When I first started working as a plaintiff’s medical malpractice attorney, I was struck by how many of our clients, people who had suffered terrible and avoidable injuries at the hands of their doctors, were women or minorities.
I know the population of North Florida is diverse but, even so, the numbers I was seeing seemed disproportionate.
I quickly learned, however, that it was no mistake, and nothing unique to our firm or our part of the country either. These groups do, on the whole, tend to be more vulnerable and receive poorer medical care. And although this is not typically the result of racist or sexist doctors setting out explicitly to discriminate, the impact of these systemic and often unconscious biases is still felt.
A 2012 study found that a majority of primary care physicians in this country harbor unconscious racial biases against their African American patients. Without realizing it, these doctors tend to take less time examining and discussing treatment options with their Black patients and are likely to involve them less in making their own treatment decisions. This not only results in poorer outcomes, but in an environment where African American patients do not welcome in the healthcare system because their concerns are not being taken seriously. This, in turn, results in these patients being less likely to seek care in the future, compounding the problem, and resulting and even poorer outcomes.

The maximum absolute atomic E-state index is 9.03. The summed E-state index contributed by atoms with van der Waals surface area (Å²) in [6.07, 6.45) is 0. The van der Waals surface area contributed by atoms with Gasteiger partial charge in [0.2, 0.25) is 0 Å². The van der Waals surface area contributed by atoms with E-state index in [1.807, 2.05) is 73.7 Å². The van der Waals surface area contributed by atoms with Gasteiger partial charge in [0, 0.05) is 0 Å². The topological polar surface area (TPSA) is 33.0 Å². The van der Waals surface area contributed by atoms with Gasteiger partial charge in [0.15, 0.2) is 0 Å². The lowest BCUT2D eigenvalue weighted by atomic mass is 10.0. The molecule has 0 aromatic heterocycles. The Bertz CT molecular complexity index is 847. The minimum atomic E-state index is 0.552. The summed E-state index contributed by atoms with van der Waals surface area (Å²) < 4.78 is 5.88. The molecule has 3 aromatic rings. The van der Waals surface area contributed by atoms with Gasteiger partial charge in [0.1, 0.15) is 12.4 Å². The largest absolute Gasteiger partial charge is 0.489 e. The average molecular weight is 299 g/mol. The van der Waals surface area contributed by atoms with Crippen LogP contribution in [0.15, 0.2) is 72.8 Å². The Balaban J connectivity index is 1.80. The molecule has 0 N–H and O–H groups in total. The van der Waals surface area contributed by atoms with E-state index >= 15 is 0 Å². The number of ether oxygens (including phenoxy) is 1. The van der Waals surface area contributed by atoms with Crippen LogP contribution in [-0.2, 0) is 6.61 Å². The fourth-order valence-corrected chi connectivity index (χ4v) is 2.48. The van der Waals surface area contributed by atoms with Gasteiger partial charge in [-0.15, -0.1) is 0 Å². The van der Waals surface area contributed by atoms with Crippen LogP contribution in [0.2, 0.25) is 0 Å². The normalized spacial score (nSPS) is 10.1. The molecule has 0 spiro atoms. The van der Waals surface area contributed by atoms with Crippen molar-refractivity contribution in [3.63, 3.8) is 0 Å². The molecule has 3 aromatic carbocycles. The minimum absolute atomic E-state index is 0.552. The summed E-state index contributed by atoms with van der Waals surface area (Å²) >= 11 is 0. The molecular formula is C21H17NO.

Women often face similar concerns about being taken seriously by their doctors. Although we have moved on from the days of hysteria, women often find that they have to fight to make themselves heard and have their concerns addressed. Even in areas such as gynecology or breast cancer treatment, it is not uncommon to encounter paternalistic doctors who think they know what’s best without asking the opinion of their female patients.
One thing I could not believe when I began investigating the ways that different groups encounter the healthcare system is with how heart attack symptoms are handled and categorized. Even though heart disease is the number one killer of women, the heart attack symptoms that women tend to experience more often than men are still considered “atypical” symptoms across the board. Chest pain and left arm discomfort are common signs of heart attack in both men and women. But women often present with other symptoms, such as shortness of breath, nausea and vomiting, and back or jaw pain. These symptoms are not at all atypical, in the common sense of the word, for women. But because the “typical” heart attack symptoms are considered to be only those that occur most often in men, women’s heart attacks are less likely to be recognized for what they are and are often written off as something less life-threatening, such as the flu, acid reflux, or just normal signs of aging.
Women and racial minorities are not the only people who face these problems. People with mental illness often have to fight to be taken seriously, including in the medical realm. Conscious and unconscious biases affect the way that LGBT people experience the healthcare system. And I can only imagine the struggle of foreign born patients trying to obtain medical care in an environment where they do not speak the native language.
These discriminatory factors are often so subtle and entrenched that they would be impossible to prove in a court of law. But at Fasig & Brooks we fight for the rights of medical malpractice victims, no matter the reason.